There was little movement at 231 W. Scott after the 2009 foreclosure activity until 2016, which it shows a transfer in ownership to Kenmore Estates LLC, a developer with another project as documented by The Daily Line:
1501 W. School Street (44th Ward)- James Ronan with Kenmore Estates, LLC, was the only developer to offer a bid on the old Wrigleyville Firehouse after two rounds of bidding, according to DPD. Ronan plans to demolish the 4,071-square-foot firehouse to build a multi-unit residential building. It’s currently zoned RT 3.5, which allows for single family homes and townhouses. The city appraised the site at $1 million. Ronan bid $850,000.
A wreck and remove permit for 231 W. Scott was applied for in December of last year, and is still under review.Though the building is in rough shape and little of the interior appears intact, this loss is nonetheless troubling. Where there were once plans to restore this building, bad timing prevented it. In an all too familiar story, an old part of Old Town will quietly get erased.
742 W. BuckinghamIn Lake View East, a more familiar listing: a million dollar two-flat listed as ‘tear down potential’ in the description:
Of course it matters little that this pristine two-flat built in 1892 has gorgeous floral ornament or reflects the late late 19th century character the neighborhood is rapidly losing. The building sold in September of last year, and a demolition permit applied for in January.
SOLD BEFORE PRINT. PERFECT EAST LAKEVIEW LOCATION. NEW CONSTRUCTION ABOUNDS! SAME OWNERS FOR YEARS. RENTS COULD GO UP – HOWEVER WITH THIS RM4.5 ZONING WITH GREAT HEIGHT RESTRICTION MAKES THIS A TEAR DOWN POTENTIAL. 32X132′ LOT – LANDLOCKED BUT CURB BUT IS A POSSIBILITY. MANY RECENT IMPROVEMENTS HAVE BEEN ACCOMPLISHED LIKE TUCKPOINTING, ROOFING, PLUMBING AND LANDSCAPING. GIVE NOTICE FOR SHOWINGS.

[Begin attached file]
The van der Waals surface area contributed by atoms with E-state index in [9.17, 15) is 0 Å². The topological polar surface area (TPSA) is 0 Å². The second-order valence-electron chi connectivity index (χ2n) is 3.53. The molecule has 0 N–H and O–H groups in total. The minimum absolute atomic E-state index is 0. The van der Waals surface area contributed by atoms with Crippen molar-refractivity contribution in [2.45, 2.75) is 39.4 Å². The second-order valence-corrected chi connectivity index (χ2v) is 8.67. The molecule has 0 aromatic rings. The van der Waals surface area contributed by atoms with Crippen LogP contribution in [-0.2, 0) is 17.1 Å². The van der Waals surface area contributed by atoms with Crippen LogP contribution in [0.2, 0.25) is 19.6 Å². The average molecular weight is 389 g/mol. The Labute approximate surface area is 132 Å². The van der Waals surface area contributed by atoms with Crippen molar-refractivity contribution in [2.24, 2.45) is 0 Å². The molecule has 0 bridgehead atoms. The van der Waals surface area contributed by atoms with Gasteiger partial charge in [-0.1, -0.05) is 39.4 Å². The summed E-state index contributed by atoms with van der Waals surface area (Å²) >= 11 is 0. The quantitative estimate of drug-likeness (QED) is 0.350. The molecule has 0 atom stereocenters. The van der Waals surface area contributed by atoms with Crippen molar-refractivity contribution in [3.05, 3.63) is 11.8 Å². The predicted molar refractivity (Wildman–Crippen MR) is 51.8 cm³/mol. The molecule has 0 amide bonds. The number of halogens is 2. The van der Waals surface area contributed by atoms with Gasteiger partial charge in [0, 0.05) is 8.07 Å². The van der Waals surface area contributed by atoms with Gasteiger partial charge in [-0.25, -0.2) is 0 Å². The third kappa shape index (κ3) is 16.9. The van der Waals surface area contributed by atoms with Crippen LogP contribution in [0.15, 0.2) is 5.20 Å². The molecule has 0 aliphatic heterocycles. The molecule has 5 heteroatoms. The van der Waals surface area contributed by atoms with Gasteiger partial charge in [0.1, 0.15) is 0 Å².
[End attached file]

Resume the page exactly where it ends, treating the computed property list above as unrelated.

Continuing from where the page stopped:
2120 N SeminaryBuilt in 1894, this understated yet elegant Italianate row home was sold as package deal with the new construction neighbor as a potential garage or side yard:
A 3 bedroom, 2.5 bath Victorian home currently used as a rental, 2120 N. Seminary (immediately to the south) is ideal for income, or tear it down to create a fabulous side yard/garden
for 2122 with a sport court or 4-car garage. The possibilities are endless!
The property sold last year, and a demolition permit applied for a few months ago.It appears the new owners opted not for a four car garage or side yard with ‘sport court,’ but a deal to replace it with a multimillion dollar house. Based on the rendering (above), its replacement will take design cues from the same era in the form of a Second Empire mansion, but with smaller windows and awkwardly shaped dormers. It’s small consolation, but the likely loss of 2120 N. Seminary to a high-end mansion seems to hurt slightly less knowing it wasn’t erased in favor of a four car garage.
There is little chance the demolition permits will be denied for the homes featured here. Because none are Orange rated on the Historic Resources Survey, there is no review or placement on the Demolition Delay List. A more effective deterrent to the loss of architecturally significant homes is the designation of a Landmark or Landmark District.
In the meantime, visit these homes to appreciate good residential architecture before it’s lost forever.